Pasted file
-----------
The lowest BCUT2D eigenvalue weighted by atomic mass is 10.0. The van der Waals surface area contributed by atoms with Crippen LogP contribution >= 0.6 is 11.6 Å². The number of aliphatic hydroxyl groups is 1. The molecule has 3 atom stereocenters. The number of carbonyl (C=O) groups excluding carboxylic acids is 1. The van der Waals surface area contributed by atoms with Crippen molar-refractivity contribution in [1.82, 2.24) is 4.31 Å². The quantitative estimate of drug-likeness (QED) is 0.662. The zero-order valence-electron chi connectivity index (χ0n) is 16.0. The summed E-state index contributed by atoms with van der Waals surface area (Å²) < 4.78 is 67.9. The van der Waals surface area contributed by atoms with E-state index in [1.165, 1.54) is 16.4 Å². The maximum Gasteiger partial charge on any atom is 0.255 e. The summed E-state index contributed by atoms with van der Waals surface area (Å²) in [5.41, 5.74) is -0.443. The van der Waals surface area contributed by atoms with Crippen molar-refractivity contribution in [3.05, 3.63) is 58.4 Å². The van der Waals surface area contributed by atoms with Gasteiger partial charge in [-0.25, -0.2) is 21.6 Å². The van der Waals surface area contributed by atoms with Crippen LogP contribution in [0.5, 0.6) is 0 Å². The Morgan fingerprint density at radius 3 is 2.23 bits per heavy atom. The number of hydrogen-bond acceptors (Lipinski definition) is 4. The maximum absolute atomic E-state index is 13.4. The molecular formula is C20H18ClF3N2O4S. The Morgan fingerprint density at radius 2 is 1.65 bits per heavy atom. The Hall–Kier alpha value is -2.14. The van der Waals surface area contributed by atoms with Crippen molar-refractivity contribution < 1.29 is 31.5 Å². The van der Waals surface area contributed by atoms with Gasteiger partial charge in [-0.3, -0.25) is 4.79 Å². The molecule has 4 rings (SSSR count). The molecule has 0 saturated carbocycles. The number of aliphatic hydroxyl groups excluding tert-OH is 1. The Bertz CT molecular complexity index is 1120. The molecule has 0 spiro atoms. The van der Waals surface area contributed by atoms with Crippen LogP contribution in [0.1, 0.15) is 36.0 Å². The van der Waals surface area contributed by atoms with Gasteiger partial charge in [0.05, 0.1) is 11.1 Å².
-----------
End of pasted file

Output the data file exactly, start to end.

The lowest BCUT2D eigenvalue weighted by atomic mass is 10.0. The van der Waals surface area contributed by atoms with Crippen LogP contribution >= 0.6 is 11.6 Å². The number of aliphatic hydroxyl groups is 1. The molecule has 3 atom stereocenters. The number of carbonyl (C=O) groups excluding carboxylic acids is 1. The van der Waals surface area contributed by atoms with Crippen molar-refractivity contribution in [1.82, 2.24) is 4.31 Å². The quantitative estimate of drug-likeness (QED) is 0.662. The zero-order valence-electron chi connectivity index (χ0n) is 16.0. The summed E-state index contributed by atoms with van der Waals surface area (Å²) < 4.78 is 67.9. The van der Waals surface area contributed by atoms with E-state index in [1.165, 1.54) is 16.4 Å². The maximum Gasteiger partial charge on any atom is 0.255 e. The summed E-state index contributed by atoms with van der Waals surface area (Å²) in [5.41, 5.74) is -0.443. The van der Waals surface area contributed by atoms with Crippen molar-refractivity contribution in [3.05, 3.63) is 58.4 Å². The van der Waals surface area contributed by atoms with Gasteiger partial charge in [-0.25, -0.2) is 21.6 Å². The van der Waals surface area contributed by atoms with Crippen LogP contribution in [0.5, 0.6) is 0 Å². The Morgan fingerprint density at radius 3 is 2.23 bits per heavy atom. The number of hydrogen-bond acceptors (Lipinski definition) is 4. The maximum absolute atomic E-state index is 13.4. The molecular formula is C20H18ClF3N2O4S. The Morgan fingerprint density at radius 2 is 1.65 bits per heavy atom. The Hall–Kier alpha value is -2.14. The van der Waals surface area contributed by atoms with Crippen molar-refractivity contribution < 1.29 is 31.5 Å². The van der Waals surface area contributed by atoms with Gasteiger partial charge in [-0.3, -0.25) is 4.79 Å². The molecule has 4 rings (SSSR count). The molecule has 0 saturated carbocycles. The number of aliphatic hydroxyl groups excluding tert-OH is 1. The Bertz CT molecular complexity index is 1120. The molecule has 0 spiro atoms. The van der Waals surface area contributed by atoms with Crippen LogP contribution in [0.1, 0.15) is 36.0 Å². The van der Waals surface area contributed by atoms with Gasteiger partial charge in [0.05, 0.1) is 11.1 Å².